As a woman of Dutch-Guyanese heritage, Bisselink also quickly realized the racial and gender biases within social reform once the idealism of young activism wore off. She points out that “internationally, most of the politicians are quite old, male and cis-gender.” That’s why there is so much misrepresentation of citizen interests and why the Western political agendas in particular often skew in favor of this narrow caucus. However, this revelation revitalized her commitment to her cause: “it’s a given that everyone should be in the discussion,” she states.
While Bisselink pushes top-down changes via institutional means (now having opened a consultancy business dedicated to specifically this), the dance music underground operates on a bottom-up scale. The scene’s dedication to its marginalized members is at a grassroots level—outside of established political arenas, as they historically always have been.
The Berlin Collective Action: Nightlife Emergency Fund, is one example of this. The initiative has independently raised funds of over €45,000 for BIPOC, queer, trans and non-binary people, sex workers, non-EU migrants, and freelancers—and the organizations who work with them—without access to financial support during COVID-19. Berlin-based queer and femme-forward initiative Room 4 Resistance is another contemporary collective that aims to bring “politics back to the dancefloor” by giving underrepresented artists in dance music a space to speak out.
Thanks to the rise of social media, young people and collectives alike now have platforms to direct the political discussion for the first time. They can protect their rights, and those of others by forming indissoluble global unions. In late April, Room 4 Resistance launched the project Solidarity Funds for Refugee Women in Berlin-Brandenburg, using their visibility to advocate for the underserved and partake in a reciprocal chain of activism. New York based collective Women in Music, are also rallying together to vocalise their solidarity for Black Lives Matter movement, by posting statements that encourage others to “use their voice and resources”, and directly support black owned labels and artists. Subcultures in house and techno scenes are calling out for underground labels to empower themselves by featuring more black artists for talent over tokenism, in community-led efforts to dismantle a deep-rooted cycle of commodification and marginalization.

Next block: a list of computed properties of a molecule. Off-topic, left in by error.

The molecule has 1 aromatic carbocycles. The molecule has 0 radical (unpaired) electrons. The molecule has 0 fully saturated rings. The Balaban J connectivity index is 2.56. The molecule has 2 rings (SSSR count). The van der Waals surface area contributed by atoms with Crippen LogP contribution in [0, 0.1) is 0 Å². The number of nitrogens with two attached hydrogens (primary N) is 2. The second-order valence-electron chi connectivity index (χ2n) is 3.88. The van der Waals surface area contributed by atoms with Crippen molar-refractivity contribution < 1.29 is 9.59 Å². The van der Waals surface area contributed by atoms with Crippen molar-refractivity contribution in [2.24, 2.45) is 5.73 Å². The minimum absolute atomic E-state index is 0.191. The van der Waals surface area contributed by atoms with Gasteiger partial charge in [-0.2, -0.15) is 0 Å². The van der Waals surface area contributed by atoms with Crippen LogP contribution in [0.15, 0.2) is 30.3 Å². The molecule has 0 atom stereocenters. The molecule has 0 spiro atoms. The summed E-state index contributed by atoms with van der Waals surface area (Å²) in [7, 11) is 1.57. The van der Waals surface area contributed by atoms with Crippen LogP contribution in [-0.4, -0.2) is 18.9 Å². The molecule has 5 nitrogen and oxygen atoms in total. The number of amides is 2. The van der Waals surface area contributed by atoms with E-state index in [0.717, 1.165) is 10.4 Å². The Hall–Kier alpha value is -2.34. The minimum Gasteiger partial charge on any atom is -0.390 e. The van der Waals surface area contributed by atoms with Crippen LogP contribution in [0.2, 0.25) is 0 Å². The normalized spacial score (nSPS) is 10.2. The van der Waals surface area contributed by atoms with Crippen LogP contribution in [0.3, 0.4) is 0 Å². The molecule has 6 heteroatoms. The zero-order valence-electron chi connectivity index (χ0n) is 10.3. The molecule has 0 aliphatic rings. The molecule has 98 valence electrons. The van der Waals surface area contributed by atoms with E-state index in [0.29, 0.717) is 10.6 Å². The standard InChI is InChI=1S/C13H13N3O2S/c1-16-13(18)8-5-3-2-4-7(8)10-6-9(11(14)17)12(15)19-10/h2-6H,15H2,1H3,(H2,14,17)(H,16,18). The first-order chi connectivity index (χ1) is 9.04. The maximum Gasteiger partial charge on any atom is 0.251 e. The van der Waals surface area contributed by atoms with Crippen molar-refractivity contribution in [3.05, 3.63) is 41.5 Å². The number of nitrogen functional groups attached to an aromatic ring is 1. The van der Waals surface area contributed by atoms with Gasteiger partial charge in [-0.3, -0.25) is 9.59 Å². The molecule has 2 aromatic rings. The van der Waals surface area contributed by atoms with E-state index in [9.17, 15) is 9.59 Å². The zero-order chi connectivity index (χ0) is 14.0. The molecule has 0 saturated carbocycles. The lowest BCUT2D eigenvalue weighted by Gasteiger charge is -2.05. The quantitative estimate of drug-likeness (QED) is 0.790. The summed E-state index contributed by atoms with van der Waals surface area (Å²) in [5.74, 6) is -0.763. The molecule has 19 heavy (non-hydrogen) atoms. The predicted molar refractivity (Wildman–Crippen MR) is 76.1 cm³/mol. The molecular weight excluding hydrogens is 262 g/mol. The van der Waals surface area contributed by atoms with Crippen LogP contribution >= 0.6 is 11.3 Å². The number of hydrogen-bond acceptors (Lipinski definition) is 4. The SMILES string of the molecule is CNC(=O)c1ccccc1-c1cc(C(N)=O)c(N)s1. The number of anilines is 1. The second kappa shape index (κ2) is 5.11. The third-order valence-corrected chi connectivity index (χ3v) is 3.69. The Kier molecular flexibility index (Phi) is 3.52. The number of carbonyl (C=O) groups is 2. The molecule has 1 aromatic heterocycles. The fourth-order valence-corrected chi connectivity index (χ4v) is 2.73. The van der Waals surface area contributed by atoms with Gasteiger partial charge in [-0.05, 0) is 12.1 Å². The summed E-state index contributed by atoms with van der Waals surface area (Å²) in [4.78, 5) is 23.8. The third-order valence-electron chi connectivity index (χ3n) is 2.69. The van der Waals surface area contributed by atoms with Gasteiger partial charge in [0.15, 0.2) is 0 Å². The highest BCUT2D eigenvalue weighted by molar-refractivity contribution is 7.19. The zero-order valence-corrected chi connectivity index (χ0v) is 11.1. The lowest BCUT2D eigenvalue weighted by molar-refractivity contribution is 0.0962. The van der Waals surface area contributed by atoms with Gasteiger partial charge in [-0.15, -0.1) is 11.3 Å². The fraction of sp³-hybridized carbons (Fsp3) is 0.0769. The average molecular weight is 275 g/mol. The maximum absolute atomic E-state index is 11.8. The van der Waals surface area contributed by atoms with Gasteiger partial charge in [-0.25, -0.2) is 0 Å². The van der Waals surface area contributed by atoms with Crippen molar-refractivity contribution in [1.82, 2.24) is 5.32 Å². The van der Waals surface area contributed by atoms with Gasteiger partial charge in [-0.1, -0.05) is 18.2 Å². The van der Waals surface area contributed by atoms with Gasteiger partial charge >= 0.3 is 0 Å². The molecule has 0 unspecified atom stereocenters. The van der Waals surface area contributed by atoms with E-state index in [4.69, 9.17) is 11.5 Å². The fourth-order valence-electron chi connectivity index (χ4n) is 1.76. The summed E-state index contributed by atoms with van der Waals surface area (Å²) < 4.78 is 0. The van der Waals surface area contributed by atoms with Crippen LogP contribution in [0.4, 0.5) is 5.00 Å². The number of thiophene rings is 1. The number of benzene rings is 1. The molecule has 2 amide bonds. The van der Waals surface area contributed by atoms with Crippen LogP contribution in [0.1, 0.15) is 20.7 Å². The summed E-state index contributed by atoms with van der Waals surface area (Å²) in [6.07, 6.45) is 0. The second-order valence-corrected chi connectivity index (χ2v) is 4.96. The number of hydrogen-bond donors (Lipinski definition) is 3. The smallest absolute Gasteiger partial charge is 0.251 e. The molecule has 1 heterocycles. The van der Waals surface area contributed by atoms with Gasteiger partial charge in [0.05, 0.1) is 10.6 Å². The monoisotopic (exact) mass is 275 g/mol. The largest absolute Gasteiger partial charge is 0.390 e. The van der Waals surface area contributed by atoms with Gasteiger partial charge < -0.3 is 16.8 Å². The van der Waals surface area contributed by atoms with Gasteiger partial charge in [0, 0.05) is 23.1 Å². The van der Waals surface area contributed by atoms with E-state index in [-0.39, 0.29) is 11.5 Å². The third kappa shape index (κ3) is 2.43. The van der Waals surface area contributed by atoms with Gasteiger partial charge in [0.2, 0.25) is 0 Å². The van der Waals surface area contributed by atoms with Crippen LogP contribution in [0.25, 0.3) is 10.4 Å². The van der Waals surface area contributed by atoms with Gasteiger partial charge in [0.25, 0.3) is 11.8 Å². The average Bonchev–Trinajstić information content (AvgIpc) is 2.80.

Charitable music compilations, with disparate contributors from all over the world, organized through social media and private Facebook groups, have also proven to distribute aid where it is most urgent. In 2018, Houston label Maija created a compilation series, Exhibition, with tracks by M.E.S.H, Santa Muerte, and Debit, which donated all its profits towards reuniting families at the US-Mexico border. There have also been fundraising projects by Chuquimamani-Condori, AKA Elysia Crampton, for the American Indian Movement SoCal Chapter, by the Discwoman collective and New Jersey’s Allergy Season for the Brooklyn Community Bail Fund, and PTP’s Puerto Rico Hurricane relief effort, among others.
This self-empowered activism shows no signs of slowing down, as, in the last months, amidst the Black Lives Matter momentum, Berlin’s PAN records gave all of their profits towards BLM organizations throughout June; meanwhile Amsterdam-based club night X3 (made up of DJs Lyzza and Serene) raised over €14k for the Freedom Fund, the National Bail Fund Network, the Black Archives, and the Audre Lorde Project; and DJs and producers matched one another’s Minnesota Freedom Fund donations on Twitter and Instagram.
Through newly-evolved platforms, young people finally have the visibility and the tools to drive forward their agendas. In her TEDx Talk, Jahkini refers to the Dutch word for society, ‘samenleving’, which literally translates as ‘living together’, as a way to reframe our societies’ individualism as interdependence. Gen Z’s open-minded and technologically-savvy activists have inspired a wave of other groups around the world to join them—contributing to a collective outcry for change that can’t be suppressed.
Published August 11, 2020. Words by Mandalena Munkonge.